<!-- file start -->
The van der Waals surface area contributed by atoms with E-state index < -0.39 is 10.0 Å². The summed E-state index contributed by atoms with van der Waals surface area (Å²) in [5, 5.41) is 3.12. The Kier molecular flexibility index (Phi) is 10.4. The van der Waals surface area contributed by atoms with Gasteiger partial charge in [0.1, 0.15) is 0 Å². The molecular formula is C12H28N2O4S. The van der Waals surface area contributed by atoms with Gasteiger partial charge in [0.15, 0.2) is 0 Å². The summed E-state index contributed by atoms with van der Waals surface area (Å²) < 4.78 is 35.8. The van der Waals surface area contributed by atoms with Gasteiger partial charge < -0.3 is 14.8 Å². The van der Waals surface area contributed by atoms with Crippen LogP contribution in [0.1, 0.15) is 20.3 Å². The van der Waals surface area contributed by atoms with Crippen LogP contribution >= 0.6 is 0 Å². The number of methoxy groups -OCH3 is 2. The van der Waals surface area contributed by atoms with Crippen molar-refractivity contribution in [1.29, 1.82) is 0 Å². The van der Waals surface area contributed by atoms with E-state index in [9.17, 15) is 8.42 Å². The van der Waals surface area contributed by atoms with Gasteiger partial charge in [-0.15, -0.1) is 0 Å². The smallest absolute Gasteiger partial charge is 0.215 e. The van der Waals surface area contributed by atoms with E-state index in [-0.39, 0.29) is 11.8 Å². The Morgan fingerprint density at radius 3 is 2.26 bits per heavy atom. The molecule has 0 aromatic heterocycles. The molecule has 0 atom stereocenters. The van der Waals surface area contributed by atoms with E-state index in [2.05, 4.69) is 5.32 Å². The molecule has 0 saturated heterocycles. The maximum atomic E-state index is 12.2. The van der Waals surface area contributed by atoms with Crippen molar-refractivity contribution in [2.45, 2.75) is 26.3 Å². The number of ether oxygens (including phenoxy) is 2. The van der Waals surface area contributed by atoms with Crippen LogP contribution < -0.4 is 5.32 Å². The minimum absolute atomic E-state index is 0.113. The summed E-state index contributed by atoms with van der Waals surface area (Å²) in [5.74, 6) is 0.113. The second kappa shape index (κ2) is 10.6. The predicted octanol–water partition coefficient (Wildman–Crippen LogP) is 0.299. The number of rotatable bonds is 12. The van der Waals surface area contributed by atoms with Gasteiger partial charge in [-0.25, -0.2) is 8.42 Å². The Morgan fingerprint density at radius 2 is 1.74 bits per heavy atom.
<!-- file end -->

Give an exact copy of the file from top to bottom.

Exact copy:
The van der Waals surface area contributed by atoms with E-state index < -0.39 is 10.0 Å². The summed E-state index contributed by atoms with van der Waals surface area (Å²) in [5, 5.41) is 3.12. The Kier molecular flexibility index (Phi) is 10.4. The van der Waals surface area contributed by atoms with Gasteiger partial charge in [0.1, 0.15) is 0 Å². The molecular formula is C12H28N2O4S. The van der Waals surface area contributed by atoms with Gasteiger partial charge in [0.15, 0.2) is 0 Å². The summed E-state index contributed by atoms with van der Waals surface area (Å²) < 4.78 is 35.8. The van der Waals surface area contributed by atoms with Gasteiger partial charge < -0.3 is 14.8 Å². The van der Waals surface area contributed by atoms with Crippen LogP contribution in [0.1, 0.15) is 20.3 Å². The van der Waals surface area contributed by atoms with Crippen LogP contribution >= 0.6 is 0 Å². The number of methoxy groups -OCH3 is 2. The van der Waals surface area contributed by atoms with Crippen molar-refractivity contribution in [1.29, 1.82) is 0 Å². The van der Waals surface area contributed by atoms with E-state index in [9.17, 15) is 8.42 Å². The van der Waals surface area contributed by atoms with Gasteiger partial charge in [-0.15, -0.1) is 0 Å². The smallest absolute Gasteiger partial charge is 0.215 e. The van der Waals surface area contributed by atoms with E-state index in [-0.39, 0.29) is 11.8 Å². The Morgan fingerprint density at radius 3 is 2.26 bits per heavy atom. The molecule has 0 aromatic heterocycles. The molecule has 0 atom stereocenters. The van der Waals surface area contributed by atoms with E-state index in [2.05, 4.69) is 5.32 Å². The molecule has 0 saturated heterocycles. The maximum atomic E-state index is 12.2. The van der Waals surface area contributed by atoms with Crippen molar-refractivity contribution in [2.45, 2.75) is 26.3 Å². The number of ether oxygens (including phenoxy) is 2. The van der Waals surface area contributed by atoms with Crippen LogP contribution < -0.4 is 5.32 Å². The minimum absolute atomic E-state index is 0.113. The summed E-state index contributed by atoms with van der Waals surface area (Å²) in [5.74, 6) is 0.113. The second kappa shape index (κ2) is 10.6. The predicted octanol–water partition coefficient (Wildman–Crippen LogP) is 0.299. The number of rotatable bonds is 12. The van der Waals surface area contributed by atoms with Gasteiger partial charge in [-0.25, -0.2) is 8.42 Å². The Morgan fingerprint density at radius 2 is 1.74 bits per heavy atom.